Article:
Where are those keys when you need them? No one can remember everything, every time, but these strategies can improve recall:
- Give your brain a workout. Keeping your mind active helps stave off memory loss. Do crossword puzzles. When driving to work or the grocery store, take a new route. Learn a new skill that flexes your mental muscle, like playing a musical instrument.
- Rest after learning. Want to lock in knowledge? Immediately after learning new information, take a break and do nothing at all. In a study published in the medical journal Neuron, researchers from New York University asked participants to pair several sets of images, and then had them rest, while taking MRI images of participants’ brains. The MRI images suggested, and a memory test confirmed, that rest strengthens recall.
- Get physical. Try to get at least 30 minutes of aerobic activity every day—it increases blood flow to your brain, which may help to preserve memory.
- Watch what you drink. Too little water or too much alcohol can lead to confusion and memory loss.
- Don’t stress out. When you experience stress, your body releases cortisol, which can worsen memory. To stay calm, try not to assume the worst outcome in a given situation. Resist making negative generalizations such as, “I haven’t found a job yet, so I probably never will.” Also, practice a stress management technique, such as meditation.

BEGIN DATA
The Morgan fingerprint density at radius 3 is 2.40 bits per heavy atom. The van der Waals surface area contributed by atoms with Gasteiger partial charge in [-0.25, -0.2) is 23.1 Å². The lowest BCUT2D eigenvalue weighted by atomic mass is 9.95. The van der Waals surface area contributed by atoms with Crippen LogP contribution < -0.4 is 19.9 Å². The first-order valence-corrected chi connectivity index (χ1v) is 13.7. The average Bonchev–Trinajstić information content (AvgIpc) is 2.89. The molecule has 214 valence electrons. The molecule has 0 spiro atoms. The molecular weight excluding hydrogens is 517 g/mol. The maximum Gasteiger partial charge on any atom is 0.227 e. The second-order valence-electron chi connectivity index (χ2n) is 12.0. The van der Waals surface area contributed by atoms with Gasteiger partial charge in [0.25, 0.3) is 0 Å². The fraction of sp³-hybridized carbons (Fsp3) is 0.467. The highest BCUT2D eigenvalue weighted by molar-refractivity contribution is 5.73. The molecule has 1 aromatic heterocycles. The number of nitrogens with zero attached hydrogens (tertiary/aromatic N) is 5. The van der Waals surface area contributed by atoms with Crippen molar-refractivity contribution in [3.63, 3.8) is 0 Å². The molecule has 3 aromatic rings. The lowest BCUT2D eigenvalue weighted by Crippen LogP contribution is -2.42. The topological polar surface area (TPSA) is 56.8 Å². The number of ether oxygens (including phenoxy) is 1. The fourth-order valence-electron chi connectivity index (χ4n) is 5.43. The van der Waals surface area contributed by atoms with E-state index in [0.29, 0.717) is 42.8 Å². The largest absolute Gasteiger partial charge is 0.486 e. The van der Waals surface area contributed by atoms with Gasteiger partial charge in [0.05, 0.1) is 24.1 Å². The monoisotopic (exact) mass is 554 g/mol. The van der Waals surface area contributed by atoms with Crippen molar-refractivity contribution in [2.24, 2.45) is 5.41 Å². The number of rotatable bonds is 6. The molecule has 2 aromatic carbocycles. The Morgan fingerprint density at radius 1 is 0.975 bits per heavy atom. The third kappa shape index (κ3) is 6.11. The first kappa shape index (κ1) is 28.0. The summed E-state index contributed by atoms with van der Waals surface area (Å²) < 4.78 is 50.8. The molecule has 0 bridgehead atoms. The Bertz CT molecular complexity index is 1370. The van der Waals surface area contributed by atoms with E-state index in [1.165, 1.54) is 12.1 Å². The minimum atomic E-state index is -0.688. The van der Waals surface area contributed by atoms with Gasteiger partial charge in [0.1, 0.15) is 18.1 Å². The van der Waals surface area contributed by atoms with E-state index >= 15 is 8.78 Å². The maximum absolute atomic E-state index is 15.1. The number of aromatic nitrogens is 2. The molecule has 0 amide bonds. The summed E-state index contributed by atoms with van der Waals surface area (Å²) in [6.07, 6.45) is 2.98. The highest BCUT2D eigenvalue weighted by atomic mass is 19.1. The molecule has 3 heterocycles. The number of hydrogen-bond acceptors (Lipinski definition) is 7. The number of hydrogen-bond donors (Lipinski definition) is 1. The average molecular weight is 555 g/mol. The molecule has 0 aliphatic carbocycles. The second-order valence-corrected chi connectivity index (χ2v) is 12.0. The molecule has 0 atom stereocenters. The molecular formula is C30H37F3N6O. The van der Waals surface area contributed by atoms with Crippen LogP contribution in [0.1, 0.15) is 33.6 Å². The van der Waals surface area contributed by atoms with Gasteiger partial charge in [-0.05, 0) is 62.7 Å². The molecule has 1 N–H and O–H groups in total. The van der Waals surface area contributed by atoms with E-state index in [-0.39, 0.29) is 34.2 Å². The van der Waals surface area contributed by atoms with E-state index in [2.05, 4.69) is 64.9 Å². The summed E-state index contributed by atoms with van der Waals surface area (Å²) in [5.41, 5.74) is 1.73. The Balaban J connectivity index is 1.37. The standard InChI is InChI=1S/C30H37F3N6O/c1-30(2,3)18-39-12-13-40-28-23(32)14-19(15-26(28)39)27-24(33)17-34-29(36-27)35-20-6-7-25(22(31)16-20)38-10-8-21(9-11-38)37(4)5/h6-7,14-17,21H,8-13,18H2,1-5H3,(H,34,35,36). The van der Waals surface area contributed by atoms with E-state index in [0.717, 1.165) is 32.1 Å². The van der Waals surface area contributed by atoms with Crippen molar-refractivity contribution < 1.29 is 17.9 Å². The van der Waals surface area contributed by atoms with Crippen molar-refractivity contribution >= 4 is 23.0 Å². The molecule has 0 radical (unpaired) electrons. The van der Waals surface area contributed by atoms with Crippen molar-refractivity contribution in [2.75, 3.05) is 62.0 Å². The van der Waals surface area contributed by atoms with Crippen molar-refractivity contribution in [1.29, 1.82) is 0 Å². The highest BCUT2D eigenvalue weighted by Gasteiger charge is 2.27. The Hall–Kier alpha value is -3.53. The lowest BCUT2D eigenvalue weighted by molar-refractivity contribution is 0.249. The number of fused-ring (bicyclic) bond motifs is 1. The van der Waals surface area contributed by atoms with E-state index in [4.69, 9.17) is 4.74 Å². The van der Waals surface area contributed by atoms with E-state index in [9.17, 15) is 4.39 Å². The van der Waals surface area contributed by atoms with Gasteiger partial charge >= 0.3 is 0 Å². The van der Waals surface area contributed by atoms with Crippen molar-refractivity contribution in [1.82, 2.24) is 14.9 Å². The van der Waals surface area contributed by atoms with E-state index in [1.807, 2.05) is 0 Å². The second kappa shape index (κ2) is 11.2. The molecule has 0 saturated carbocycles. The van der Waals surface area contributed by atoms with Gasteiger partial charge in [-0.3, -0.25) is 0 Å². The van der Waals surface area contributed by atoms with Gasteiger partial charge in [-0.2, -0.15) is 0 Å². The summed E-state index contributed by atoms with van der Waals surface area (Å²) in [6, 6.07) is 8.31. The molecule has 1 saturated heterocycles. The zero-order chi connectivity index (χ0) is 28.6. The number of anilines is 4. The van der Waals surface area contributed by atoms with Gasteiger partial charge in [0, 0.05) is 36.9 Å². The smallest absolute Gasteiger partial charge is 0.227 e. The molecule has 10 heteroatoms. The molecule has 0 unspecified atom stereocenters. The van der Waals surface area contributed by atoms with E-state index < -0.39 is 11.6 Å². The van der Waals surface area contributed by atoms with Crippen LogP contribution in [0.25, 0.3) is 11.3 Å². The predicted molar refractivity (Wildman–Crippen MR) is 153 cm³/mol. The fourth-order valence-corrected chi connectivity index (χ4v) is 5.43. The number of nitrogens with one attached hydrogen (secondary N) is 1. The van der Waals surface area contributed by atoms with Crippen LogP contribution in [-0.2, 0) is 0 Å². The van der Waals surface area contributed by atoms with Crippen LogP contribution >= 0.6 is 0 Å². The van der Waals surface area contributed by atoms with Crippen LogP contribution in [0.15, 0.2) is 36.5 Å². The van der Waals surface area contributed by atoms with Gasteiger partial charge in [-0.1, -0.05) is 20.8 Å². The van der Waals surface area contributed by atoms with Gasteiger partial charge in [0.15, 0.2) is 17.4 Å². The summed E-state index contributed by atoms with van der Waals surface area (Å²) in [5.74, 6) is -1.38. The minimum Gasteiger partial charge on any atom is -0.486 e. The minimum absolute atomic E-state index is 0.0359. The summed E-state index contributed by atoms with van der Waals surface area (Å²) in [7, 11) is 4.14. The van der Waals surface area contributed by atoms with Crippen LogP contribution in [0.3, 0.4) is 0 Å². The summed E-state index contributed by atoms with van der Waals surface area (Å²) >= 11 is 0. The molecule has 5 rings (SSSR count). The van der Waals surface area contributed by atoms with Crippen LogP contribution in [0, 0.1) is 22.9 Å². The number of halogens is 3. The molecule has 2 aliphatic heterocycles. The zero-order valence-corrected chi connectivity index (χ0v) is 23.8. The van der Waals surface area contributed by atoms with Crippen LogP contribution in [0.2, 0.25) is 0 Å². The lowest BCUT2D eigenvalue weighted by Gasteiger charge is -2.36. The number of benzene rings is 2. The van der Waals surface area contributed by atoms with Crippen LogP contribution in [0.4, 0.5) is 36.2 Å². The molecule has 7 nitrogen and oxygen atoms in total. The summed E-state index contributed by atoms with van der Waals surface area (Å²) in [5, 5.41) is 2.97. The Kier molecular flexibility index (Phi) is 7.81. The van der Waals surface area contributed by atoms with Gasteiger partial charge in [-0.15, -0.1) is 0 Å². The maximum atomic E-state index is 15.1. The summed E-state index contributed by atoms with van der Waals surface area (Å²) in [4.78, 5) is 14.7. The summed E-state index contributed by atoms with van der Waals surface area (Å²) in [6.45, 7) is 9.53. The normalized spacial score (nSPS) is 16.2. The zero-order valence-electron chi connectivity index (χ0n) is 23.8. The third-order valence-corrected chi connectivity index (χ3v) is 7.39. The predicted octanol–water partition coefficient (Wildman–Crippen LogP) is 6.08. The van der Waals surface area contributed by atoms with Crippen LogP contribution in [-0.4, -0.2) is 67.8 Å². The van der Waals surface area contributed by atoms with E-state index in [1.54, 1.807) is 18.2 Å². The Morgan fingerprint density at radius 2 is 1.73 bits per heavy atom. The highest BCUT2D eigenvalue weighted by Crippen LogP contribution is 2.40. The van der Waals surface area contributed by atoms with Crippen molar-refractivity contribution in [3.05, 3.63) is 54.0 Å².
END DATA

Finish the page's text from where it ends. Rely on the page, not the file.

- Get to dreamland. Recent research reveals that sleep helps fix memories in the brain so we can better retrieve them later.
Have Concerns About Your Memory? For those who are 65 or older, John Muir Health offers a seven-minute memory screening that will give you information to share with your doctor.
For more info and to reserve your spot, call (925) 947-3300.
Related Classes, Screenings or Support Groups
- Memory Screening: What's Your Memory Fitness?